Bill Gates is still a multibillionaire, but not quite as wealthy as he was a year ago.
The co-founder and chairman of Microsoft Corp. remained the richest person in the world, according to the annual survey by Forbes Magazine of the 400 wealthiest Americans.
The slowing economy was reflected in the declining worth in the rankings, which were released by Forbes on its Web site Thursday night. The magazine is scheduled to be on newsstands Oct. 1.
Super investor Warren Buffett moved into second place, followed by the other Microsoft co-founder, Paul Allen. Oracle chief executive Larry Ellison dropped from second to fourth.
The rest of the top 10, except for Microsoft chief executive Steve Ballmer, was a family affair, made up of relatives of deceased Wal-Mart Stores Inc. founder Sam Walton.
Gates' net worth fell to $54 billion this year, down from $63 billion last year, largely on the strength of Microsoft's shares, but the diversity of his portfolio, which includes significant investments beyond Microsoft, kept him in the top spot for the eighth straight year.
Buffett saw his net worth fall to $33.2 billion, but the 71-year-old Nebraskan still regales investors with his Berkshire Hathaway Investments. According to Forbes, Berkshire Hathaway shares outpaced the Standard & Poor's 500 last year.
The combined net worth of all 400 fell from $1.2 trillion in 2000 to $946 billion this year, only the third time that's happened since Forbes began compiling the list in 1982.
Fifty-four "new economy" entrepreneurs were pushed off as the high-tech sector continued to slide. They were replaced by people in more traditional sectors, including retailing and manufacturing.
Thirteen people who made the list last year because of fiber optics are nowhere to be found. Others who fell off include Donna Dubinsky and Jeffrey Hawkins, founders of Handspring Inc., and WorldCom Inc. chief executive Bernie Ebbers.
Three people died and were not included: Michael Chowdry, CEO of Atlas Air; Hewlett-Packard Co. co-founder William Hewlett; and media giant Randolph Hearst.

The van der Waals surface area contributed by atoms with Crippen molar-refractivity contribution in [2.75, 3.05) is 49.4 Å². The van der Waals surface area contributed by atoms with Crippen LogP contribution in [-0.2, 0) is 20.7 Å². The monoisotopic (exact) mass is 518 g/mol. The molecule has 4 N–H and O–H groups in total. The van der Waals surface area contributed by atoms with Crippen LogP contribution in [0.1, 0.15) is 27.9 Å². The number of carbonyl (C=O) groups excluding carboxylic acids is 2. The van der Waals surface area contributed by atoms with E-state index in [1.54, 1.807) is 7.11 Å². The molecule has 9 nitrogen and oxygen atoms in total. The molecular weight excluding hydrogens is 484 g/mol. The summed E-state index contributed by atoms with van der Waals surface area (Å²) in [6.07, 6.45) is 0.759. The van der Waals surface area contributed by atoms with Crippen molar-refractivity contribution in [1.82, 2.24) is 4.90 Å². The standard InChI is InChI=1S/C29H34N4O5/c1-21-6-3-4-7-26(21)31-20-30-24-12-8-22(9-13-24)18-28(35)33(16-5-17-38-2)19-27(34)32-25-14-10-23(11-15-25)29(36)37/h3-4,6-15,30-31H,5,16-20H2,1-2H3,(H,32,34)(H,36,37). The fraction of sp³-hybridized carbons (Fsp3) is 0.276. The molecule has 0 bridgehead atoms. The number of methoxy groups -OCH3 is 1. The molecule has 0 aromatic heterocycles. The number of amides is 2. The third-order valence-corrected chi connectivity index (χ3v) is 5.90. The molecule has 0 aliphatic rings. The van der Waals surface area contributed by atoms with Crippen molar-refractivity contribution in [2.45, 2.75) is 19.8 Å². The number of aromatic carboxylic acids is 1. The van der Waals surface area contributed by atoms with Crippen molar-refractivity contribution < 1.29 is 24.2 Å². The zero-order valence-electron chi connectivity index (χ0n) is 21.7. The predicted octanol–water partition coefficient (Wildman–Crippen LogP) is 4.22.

The list's average financial heavyweight is worth $2.4 billion, down $600 million from last year.
This year's lineup includes 236 billionaires, down from 274 last year. Just to make it into the top 400 took a minimum net worth of $600 million, down $125 million from last year.
Considering the terrorist attacks Sept. 11, the magazine recalculated the financial effect on 50 of the list's more recognizable names.
Gates lost another $7.2 billion from Aug. 27 to Sept. 24, leaving his net worth at $46.8 billion. Buffett lost $2.8 billion, dropping his net worth to $30.4 billion, and Allen's net worth fell $4 billion to $24.2 billion.
The total net worth of the group of 50 dropped from $311 billion to $266.5 billion, or more than $44 billion.
"By looking at the impact of recent events on the working capital of group of America's top businesspeople and investors, we thought we could provide one measure of the shock the American financial system sustained," said Forbes editor Bill Baldwin.
The ranking includes fortune-makers spread across the age spectrum, from Daniel Ziff, the 30-year-old heir who joined his brothers and turned a family publishing fortune into an even bigger investment portfolio, to Max Fisher, 93, who reaped his fortune from oil.
There are 46 women on the list.
49 of the 400 inherited some or all of their wealth, and the rest made their money themselves.
279 are college graduates, with an average net worth of $2.2 billion.
118 never completed college and have an average net worth of $1.9 billion.
California has the most on the list, 92. New York City counts 38.
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